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Pistachio & Vanilla Cake

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Light and fluffy sponge with the subtle flavour of pistachios and silky smooth cream cheese frosting.

I wanted to make a cake for my sister’s birthday and decided I wanted pistachios to feature as she loves them. I started looking online and found a few different recipes for pistachio cakes. I picked a Good Food recipe partly because the reviews said the final cake was tasty, but also because people had said how confusing the recipe was to follow and that ingredients had been missed out. It seemed a shame that if it was a good recipe, people may be out off making it because of a poorly written recipe. So here is my attempt at a clearer, easier to follow recipe.


The original recipe had the cream cheese frosting and the also a praline topping. I don’t think this is an element my sister would have liked which is probably for the best seeing as the reviews weren’t very positive about that part! Feel free to give it a go yourself – here’s the original recipe

This cake is perfect for when you want to make a cake, but don’t want to spend hours making it and you want something a little bit more special than a Victoria Sandwich (even though they are tasty too!) I really love how the pistachios colour the sponge with flecks of pale green.


For the cake
200g caster sugar
200g butter or margarine
4 eggs
150g self raising flour
100g de-shelled pistachios
1 tsp baking powder
2 tbsp milk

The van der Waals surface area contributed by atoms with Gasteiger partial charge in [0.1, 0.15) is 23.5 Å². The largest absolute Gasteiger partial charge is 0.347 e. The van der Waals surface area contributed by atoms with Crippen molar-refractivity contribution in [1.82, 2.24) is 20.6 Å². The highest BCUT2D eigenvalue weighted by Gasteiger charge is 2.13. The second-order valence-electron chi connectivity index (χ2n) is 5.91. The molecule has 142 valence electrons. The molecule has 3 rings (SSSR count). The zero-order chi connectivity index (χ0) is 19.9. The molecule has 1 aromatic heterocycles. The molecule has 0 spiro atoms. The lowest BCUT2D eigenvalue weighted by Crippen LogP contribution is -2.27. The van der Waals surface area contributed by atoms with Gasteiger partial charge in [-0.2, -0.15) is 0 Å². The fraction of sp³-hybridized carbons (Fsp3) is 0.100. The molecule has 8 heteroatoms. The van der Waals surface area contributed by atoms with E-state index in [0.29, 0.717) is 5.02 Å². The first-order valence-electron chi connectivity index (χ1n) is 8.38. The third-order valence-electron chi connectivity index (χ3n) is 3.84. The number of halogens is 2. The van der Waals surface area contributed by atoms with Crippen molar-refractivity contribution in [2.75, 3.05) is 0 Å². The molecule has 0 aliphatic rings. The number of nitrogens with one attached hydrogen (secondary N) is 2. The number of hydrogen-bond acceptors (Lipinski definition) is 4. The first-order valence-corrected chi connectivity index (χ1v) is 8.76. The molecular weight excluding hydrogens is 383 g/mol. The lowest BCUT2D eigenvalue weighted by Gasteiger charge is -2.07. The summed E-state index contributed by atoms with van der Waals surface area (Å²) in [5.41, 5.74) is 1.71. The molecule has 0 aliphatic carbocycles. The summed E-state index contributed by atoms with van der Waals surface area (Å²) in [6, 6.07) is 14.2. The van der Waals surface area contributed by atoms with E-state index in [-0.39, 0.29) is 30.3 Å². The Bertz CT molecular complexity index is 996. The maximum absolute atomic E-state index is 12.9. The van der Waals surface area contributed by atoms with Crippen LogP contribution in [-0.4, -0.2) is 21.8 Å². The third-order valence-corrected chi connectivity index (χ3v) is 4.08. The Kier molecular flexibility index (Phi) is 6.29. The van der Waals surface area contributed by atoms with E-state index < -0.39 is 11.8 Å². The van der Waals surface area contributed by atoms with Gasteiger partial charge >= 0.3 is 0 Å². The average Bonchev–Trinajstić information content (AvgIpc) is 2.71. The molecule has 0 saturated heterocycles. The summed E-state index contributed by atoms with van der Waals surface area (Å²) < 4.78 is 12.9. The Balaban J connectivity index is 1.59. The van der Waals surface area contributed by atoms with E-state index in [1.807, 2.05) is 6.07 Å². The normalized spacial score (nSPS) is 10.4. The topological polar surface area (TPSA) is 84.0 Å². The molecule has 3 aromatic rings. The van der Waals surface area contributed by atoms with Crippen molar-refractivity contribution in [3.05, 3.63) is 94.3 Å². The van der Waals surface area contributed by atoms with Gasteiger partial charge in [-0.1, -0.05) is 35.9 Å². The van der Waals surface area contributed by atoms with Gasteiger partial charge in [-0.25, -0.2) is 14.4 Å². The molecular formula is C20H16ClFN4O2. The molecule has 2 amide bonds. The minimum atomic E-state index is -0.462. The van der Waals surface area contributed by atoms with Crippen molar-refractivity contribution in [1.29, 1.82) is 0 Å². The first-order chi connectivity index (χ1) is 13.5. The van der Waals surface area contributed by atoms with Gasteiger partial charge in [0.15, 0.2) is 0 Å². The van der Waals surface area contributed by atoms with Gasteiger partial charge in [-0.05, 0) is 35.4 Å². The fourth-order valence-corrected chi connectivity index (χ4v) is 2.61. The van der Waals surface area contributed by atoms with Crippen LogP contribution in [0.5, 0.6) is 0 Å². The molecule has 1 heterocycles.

1.  Preheat the oven to 190ºC/fan 170ºC. Line two 8 inch loose bottomed sandwich tin with parchment paper
  2. Cream the butter and sugar together until light and fluffy
  3. Blitz the pistachios in a food processor until very fine and mix with the flour, sugar and baking powder. Add to the butter and sugar along with the eggs and milk and mix until combined

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  1. Divide the mixture between the two tins and smooth. Bake in the oven for 20 minutes or until golden and a cocktail stick comes out clean

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  1. Leave to cool slightly in the tin before turning out onto a wire rack and letting cool completely

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For the filling
200g full fat cream cheese
100g icing sugar
A few drops of vanilla essence
A few pistachios to decorate

  1. Mix the cream cheese, icing sugar and vanilla essence together until smooth

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  1. As with all sandwich cakes turn one of the cakes upside down so the top is on the plate/cake board you are using to serve. Spoon half of the mixture onto the cake and spread out using  a pallet knife. Place the remaining cake on top the correct way up
  2. Spread the rest of the cream cheese mixture onto the top of the cake and sprinkle with a few pistachio nuts. I roughly blitzed these again so some were bigger than others


I think there were a few jealous people in Nandos that day!


Gym Bunny Mummy
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Rosemary & Salt Fougasse

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Freshly baked bread that doesn’t only taste amazing, but looks impressive too!

I wanted to  bake some bread but to Rien’s disgust, I didn’t want to make a normal loaf or rolls (He pouted and moaned throughout the whole process because he wouldn’t be able to make a sandwich with it). I remembered a type of bread I had seen on one of Lorraine Pascale’s programmes called fougasse and thought it had looked great so decided that would be perfect.

I have only made quite basic loaves or rolls before so I was keen to expand my skills and make a shaped loaf. Although this type of bread doesn’t require a great deal of skill, it does look impressive once baked.

Rien managed to get over the fact it wasn’t a loaf by the time the fougasse came out of the oven and couldn’t wait to try some. We let it cool slightly and then tucked in – it was delicious! The crust was only slightly crisp with the great flavour of rosemary and sea salt. The bread went perfectly with some meat and cheese which I think is a lovely weekend lunch. Its safe to say Rien wasn’t disappointed and said he would look forward to me making it again.